Charities have been denied donations worth £185 million thanks to issues in the probate system, according to an article on the Mail Online.

The delays in the system are thanks to an upgrade to the IT, which led to a backlog further exacerbated when applications flooded in as people tried to avoid proposed plans to increase the cost of probate by up to £6,000 on some estates. (This has since been abandoned.)

Families and solicitors have reported waiting more than 14 weeks to administer probate and distribute estates to the rightful beneficiaries—a process that should not usually take more than a month.

Charity cutbacks

According to the Mail Online article, the delay has led to some of the country’s largest charities having to make cutbacks because they haven’t received expected legacies.

Third Sector News reported a surge in legacy campaigns by charities seeking donations in wills in recent years. The article stated that more and more charities are making legacy asks, rather than one-off or regular donations. One Save the Children campaign led to double the usual number of website visits compared to previous campaigns and significantly increased how many legacy packs were downloaded from the site.

Craig Fordham, the director of legacies at Macmillan Cancer Support, believes the focus on legacy campaigns is thanks to the UK’s ageing population. The number of people in the UK aged 65 and over is expected to grow to 20.4 million by 2066. In 2016, it stood at 11.8 million (18 percent of the population).

Charity gifts in wills

At the same time, 60 percent of the population are believed not to have wills and while some 35 percent of the population in the over 40s age group say they are happy to leave gifts to charity, only about 6 percent do so. Charities therefore believe there is a hue, untapped market and a good case for persuading people how valuable leaving a legacy can prove.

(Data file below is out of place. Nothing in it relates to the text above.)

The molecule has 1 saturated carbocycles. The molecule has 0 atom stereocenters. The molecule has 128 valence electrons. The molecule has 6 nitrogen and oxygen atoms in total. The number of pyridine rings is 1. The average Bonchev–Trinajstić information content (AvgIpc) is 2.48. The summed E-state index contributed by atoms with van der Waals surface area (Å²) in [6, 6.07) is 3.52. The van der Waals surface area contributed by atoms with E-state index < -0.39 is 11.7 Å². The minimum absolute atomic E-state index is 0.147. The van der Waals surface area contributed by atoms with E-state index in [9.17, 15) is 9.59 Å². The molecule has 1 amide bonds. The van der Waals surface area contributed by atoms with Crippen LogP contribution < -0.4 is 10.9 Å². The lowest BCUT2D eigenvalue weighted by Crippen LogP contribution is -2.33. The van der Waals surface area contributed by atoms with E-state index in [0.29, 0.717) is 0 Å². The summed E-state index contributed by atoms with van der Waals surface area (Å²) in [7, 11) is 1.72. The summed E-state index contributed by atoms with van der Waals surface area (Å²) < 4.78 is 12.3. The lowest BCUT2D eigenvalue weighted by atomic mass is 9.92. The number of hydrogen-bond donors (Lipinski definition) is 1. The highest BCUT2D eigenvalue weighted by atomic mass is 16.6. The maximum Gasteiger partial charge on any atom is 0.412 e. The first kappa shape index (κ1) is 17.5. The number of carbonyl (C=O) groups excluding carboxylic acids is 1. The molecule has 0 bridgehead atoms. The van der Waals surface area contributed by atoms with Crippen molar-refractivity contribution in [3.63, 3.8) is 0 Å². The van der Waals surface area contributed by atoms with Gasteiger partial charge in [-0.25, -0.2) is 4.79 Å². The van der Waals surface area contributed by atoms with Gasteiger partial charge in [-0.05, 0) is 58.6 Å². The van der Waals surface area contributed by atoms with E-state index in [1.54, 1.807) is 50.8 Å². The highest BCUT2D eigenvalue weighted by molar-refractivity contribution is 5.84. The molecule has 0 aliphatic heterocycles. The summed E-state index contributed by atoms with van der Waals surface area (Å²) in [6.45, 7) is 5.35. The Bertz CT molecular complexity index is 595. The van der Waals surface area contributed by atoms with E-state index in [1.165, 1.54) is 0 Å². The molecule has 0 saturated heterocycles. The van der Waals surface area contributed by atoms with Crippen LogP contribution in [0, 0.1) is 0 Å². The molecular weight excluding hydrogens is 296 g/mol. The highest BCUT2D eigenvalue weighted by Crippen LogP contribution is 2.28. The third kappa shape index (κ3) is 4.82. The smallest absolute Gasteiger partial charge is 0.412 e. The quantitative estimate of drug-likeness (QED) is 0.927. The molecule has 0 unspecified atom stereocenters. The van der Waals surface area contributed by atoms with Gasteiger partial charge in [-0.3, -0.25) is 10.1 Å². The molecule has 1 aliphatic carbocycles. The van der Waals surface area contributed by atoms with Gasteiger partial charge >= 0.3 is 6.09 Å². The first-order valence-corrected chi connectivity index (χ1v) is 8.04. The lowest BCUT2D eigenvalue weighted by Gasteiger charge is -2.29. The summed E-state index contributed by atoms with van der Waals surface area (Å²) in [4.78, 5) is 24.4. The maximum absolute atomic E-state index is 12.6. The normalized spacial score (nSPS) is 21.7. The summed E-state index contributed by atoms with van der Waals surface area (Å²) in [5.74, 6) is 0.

Another issue believed to have led to the decline in campaigns for one-off and regular donations is the General Data Protection Regulations (GDPR). Thanks to GDPR, charity mailing lists to ‘warm’ and especially ‘cold’ leads have become more challenging to maintain.

As the ageing population is a good prospect, thanks to property ownership adding to their wealth, investing in campaigns that target them specifically for legacy gifts is seen as an investment. The campaigns are long-term, however, as the messaging often needs to be done multiple times before someone will take action.

The rise of digital advertising, Facebook in particular, has also made it easier for charities to pursue legacy campaigns as it allows for very specific targeting of audiences according to age, location and interests.

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